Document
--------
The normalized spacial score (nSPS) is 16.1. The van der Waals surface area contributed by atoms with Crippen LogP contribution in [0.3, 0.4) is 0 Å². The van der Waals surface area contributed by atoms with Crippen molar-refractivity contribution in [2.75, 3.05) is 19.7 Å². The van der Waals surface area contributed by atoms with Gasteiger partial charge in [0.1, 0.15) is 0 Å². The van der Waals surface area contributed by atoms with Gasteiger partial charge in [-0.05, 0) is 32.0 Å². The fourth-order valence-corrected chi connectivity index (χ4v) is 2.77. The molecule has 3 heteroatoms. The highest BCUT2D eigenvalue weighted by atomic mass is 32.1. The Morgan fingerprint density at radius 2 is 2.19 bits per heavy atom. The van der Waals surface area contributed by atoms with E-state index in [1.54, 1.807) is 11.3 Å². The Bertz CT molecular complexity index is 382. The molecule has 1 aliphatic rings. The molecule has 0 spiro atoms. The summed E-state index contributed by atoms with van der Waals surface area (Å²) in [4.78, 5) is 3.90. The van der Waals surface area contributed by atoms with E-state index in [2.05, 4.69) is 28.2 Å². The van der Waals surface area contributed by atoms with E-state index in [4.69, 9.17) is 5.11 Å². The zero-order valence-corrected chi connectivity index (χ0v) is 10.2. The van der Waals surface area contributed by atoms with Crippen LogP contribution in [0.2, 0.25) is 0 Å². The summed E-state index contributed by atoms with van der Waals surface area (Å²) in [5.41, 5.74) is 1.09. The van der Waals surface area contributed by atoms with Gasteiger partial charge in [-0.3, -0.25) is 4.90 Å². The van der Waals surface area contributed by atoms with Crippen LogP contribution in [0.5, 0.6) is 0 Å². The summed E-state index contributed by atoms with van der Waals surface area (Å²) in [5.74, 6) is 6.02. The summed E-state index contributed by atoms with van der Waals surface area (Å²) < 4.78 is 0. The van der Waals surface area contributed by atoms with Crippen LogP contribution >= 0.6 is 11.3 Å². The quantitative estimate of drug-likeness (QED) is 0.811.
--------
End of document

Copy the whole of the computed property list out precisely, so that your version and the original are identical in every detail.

The normalized spacial score (nSPS) is 16.1. The van der Waals surface area contributed by atoms with Crippen LogP contribution in [0.3, 0.4) is 0 Å². The van der Waals surface area contributed by atoms with Crippen molar-refractivity contribution in [2.75, 3.05) is 19.7 Å². The van der Waals surface area contributed by atoms with Gasteiger partial charge in [0.1, 0.15) is 0 Å². The van der Waals surface area contributed by atoms with Gasteiger partial charge in [-0.05, 0) is 32.0 Å². The fourth-order valence-corrected chi connectivity index (χ4v) is 2.77. The molecule has 3 heteroatoms. The highest BCUT2D eigenvalue weighted by atomic mass is 32.1. The Morgan fingerprint density at radius 2 is 2.19 bits per heavy atom. The van der Waals surface area contributed by atoms with E-state index in [1.54, 1.807) is 11.3 Å². The Bertz CT molecular complexity index is 382. The molecule has 1 aliphatic rings. The molecule has 0 spiro atoms. The summed E-state index contributed by atoms with van der Waals surface area (Å²) in [4.78, 5) is 3.90. The van der Waals surface area contributed by atoms with E-state index in [2.05, 4.69) is 28.2 Å². The van der Waals surface area contributed by atoms with E-state index in [4.69, 9.17) is 5.11 Å². The zero-order valence-corrected chi connectivity index (χ0v) is 10.2. The van der Waals surface area contributed by atoms with Crippen LogP contribution in [0.2, 0.25) is 0 Å². The summed E-state index contributed by atoms with van der Waals surface area (Å²) in [5.41, 5.74) is 1.09. The van der Waals surface area contributed by atoms with Gasteiger partial charge in [-0.3, -0.25) is 4.90 Å². The van der Waals surface area contributed by atoms with Crippen LogP contribution in [0.5, 0.6) is 0 Å². The summed E-state index contributed by atoms with van der Waals surface area (Å²) in [5.74, 6) is 6.02. The summed E-state index contributed by atoms with van der Waals surface area (Å²) < 4.78 is 0. The van der Waals surface area contributed by atoms with Crippen LogP contribution >= 0.6 is 11.3 Å². The quantitative estimate of drug-likeness (QED) is 0.811.